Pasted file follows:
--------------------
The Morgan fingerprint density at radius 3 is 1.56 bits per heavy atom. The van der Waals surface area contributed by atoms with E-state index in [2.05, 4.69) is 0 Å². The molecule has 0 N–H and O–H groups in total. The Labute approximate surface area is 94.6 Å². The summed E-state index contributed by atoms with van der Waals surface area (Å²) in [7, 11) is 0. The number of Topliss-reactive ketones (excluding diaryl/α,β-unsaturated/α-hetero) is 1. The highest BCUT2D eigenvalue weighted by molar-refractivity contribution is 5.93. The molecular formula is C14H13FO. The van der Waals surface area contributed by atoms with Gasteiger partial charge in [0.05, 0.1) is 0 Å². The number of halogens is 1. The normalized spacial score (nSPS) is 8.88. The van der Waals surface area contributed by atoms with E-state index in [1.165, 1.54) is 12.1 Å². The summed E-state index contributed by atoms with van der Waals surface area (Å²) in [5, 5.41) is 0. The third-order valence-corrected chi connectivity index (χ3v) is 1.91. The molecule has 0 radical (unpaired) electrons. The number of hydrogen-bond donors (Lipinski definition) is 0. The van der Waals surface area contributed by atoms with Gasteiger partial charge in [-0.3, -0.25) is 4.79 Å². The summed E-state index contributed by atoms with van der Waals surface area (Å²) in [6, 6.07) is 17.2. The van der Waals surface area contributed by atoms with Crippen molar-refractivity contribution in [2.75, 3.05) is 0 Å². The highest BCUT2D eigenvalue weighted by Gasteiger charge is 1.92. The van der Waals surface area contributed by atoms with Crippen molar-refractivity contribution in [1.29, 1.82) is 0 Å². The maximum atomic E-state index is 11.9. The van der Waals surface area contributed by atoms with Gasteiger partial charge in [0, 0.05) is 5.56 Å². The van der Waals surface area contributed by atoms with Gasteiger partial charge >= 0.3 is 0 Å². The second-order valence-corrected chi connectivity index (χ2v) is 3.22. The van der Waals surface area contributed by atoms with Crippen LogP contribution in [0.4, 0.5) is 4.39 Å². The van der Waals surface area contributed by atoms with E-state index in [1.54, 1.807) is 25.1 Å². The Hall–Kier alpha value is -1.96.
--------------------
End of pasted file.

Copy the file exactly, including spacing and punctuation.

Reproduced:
The Morgan fingerprint density at radius 3 is 1.56 bits per heavy atom. The van der Waals surface area contributed by atoms with E-state index in [2.05, 4.69) is 0 Å². The molecule has 0 N–H and O–H groups in total. The Labute approximate surface area is 94.6 Å². The summed E-state index contributed by atoms with van der Waals surface area (Å²) in [7, 11) is 0. The number of Topliss-reactive ketones (excluding diaryl/α,β-unsaturated/α-hetero) is 1. The highest BCUT2D eigenvalue weighted by molar-refractivity contribution is 5.93. The molecular formula is C14H13FO. The van der Waals surface area contributed by atoms with Gasteiger partial charge in [0.05, 0.1) is 0 Å². The number of halogens is 1. The normalized spacial score (nSPS) is 8.88. The van der Waals surface area contributed by atoms with E-state index in [1.165, 1.54) is 12.1 Å². The summed E-state index contributed by atoms with van der Waals surface area (Å²) in [5, 5.41) is 0. The third-order valence-corrected chi connectivity index (χ3v) is 1.91. The molecule has 0 radical (unpaired) electrons. The number of hydrogen-bond donors (Lipinski definition) is 0. The van der Waals surface area contributed by atoms with Gasteiger partial charge in [-0.3, -0.25) is 4.79 Å². The summed E-state index contributed by atoms with van der Waals surface area (Å²) in [6, 6.07) is 17.2. The van der Waals surface area contributed by atoms with Crippen molar-refractivity contribution in [2.75, 3.05) is 0 Å². The highest BCUT2D eigenvalue weighted by Gasteiger charge is 1.92. The van der Waals surface area contributed by atoms with Crippen molar-refractivity contribution in [1.29, 1.82) is 0 Å². The maximum atomic E-state index is 11.9. The van der Waals surface area contributed by atoms with Gasteiger partial charge in [0, 0.05) is 5.56 Å². The van der Waals surface area contributed by atoms with Gasteiger partial charge >= 0.3 is 0 Å². The second-order valence-corrected chi connectivity index (χ2v) is 3.22. The van der Waals surface area contributed by atoms with Crippen LogP contribution in [0.4, 0.5) is 4.39 Å². The van der Waals surface area contributed by atoms with E-state index in [1.54, 1.807) is 25.1 Å². The Hall–Kier alpha value is -1.96.